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TSH Observations - 2020 February 14th

The School House Weekly Observations - Week Ending Feb. 14th, 2020: From Founder & Principal Mimosa Jones Tunney

Like vs. Love

When one of my sons was just a few days old, I remember waking up in the middle of the night to check in on him.  His eyes were open and he was staring at me - still, soft.  It’s a look I’ll never forget.  His eyes seemed to say “hello” or “where am I” or some kind of introduction that to this day I cannot name.  It was in that moment that I felt something incredible… that he and I were part of something bigger, a higher power, a perfect love.  It was a connectedness unlike any I’d ever experienced.   Just the other night - and my son is now much older - I was singing him to sleep, fingers through his hair - and I saw it again.  Hello.  Our souls were so connected in that moment - not just to each other but on a level that I’m not even sure is in our consciousness.  Something bigger. When Dr. Montessori quite instantly became world-renowned for teaching her “idiot” children to surpass normal children on the Italian State Standardized Test in the late 1800s, she didn’t bask in the fame.  She promptly asked… what are we doing to the normal children that would retard their natural learning path?  She knew then as we know now that we were institutionalizing learning.  Putting up every barrier we could in the form of timetables and paper and bells and ridiculous rules and hours upon hours sitting, sitting, sitting.   When I looked at my son the other night I was so delighted to have that feeling… but I also thought, why has it been so many years since I’ve seen that?  That deep view into his soul.  How much of him am I really seeing?  And how much of me (or us) are we trying to project with getting him “to be”. This happened to coincide with something I’m seeing a lot of lately and that is our (the adult) need to be liked by our children.  Many parents muse that if they make a choice their child isn’t happy with, they’ll feel bad or avoid the conflict altogether.  Far too often, we're letting them do things, have things, make choices, because we want to be coveted.  We want them to adore us.  But the truth is… they already do.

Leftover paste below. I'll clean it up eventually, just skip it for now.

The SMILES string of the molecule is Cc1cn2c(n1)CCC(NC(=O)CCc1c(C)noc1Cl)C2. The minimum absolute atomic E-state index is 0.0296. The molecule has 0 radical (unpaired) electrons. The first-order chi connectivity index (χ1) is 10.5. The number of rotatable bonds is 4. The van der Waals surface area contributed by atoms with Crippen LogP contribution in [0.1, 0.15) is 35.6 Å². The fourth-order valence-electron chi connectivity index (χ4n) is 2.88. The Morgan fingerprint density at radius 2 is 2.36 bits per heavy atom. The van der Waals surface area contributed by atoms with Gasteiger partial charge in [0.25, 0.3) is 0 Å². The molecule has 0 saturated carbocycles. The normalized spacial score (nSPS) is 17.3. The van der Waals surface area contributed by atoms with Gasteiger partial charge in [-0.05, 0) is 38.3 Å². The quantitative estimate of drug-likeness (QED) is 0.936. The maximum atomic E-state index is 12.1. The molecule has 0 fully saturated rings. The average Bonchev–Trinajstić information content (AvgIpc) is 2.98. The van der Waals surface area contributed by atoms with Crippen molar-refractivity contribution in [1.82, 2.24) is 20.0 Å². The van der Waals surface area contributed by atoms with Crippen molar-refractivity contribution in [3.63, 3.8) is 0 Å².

Consider this passage from The Secret of Childhood: “In the evening, when he goes to bed, a child calls the person he loves and does not like to see him go.  And when we go to dinner, a child who is still being nursed would like to come along, not to eat but simply to be near so that he can watch us.  Adults fail to appreciate this deep love of the child.  (The child wishes) so earnestly just to stand near us. It is a terrible nuisance when a child goes in to wake up his father and mother in the morning.  But what drives a child to go in search of his parents as soon as he gets up if it is not love?  When a child bounces from his bed early, at the break of day, he goes to find his still sleeping parents... to see again those whom he loves." There is a nuance between this love and the indulgence of being liked.  Children in recent years have begun to dictate not just their lives, but ours: what time you pick them up, when and what they should eat, the amount of time they get with you, where you should go or how many cookies they get after dinner.  These indulgences separate us from a child’s true love just as being in any relationship so one-sided would ultimately.  While we grown ups have unfortunately lost some of our beautiful childlike qualities as we get older, we are also the ones who know how to keep them safe, instill good habits, give consequences (as they will get for most of their lives with or without us), maintain their health and make certain that your life is also preserved for the sake of your personal balance and the health of your family.  Time and again we get comments like “He wouldn’t like that…” or “My child will give me a hard time if we do that…”  But that hard time is what they’re supposed to do.  They are supposed to complain when the movie is over - who doesn’t want to veg-out all night?!  And our job is to set those limits and stick to them.   Meg and I laugh that she and I are probably the two strictest people in the school… we don’t waiver.  And yet we definitely get the most hugs each and every day.  Children know where our boundaries are and what to expect.  More than like they need love… and that love manifests in structure.  Not structure like planning every part of their day… structure like chores, limiting indulgences, being real about the costs of material items and the time we all need alone to recharge (I’m terrible at this last one, but learning).  Love means holding firm, but also… also… letting go.  Seeing those eyes, those little fingers, doing absolutely nothing.  Love means having them sleep in their beds but also recognizing how hard it must be for them to grow up, to be on their own, to miss you. My greatest hope for all of us is that we find this love in our children.  That we set aside the being liked part for their benefit.  That we work to recognize what’s driving us is probably our heavy baggage.  And that we connect with them because we are decent, strong, forthright parents who yes, will slip you a love note in your lunch box, but won’t give you an iPad because everyone else has one.



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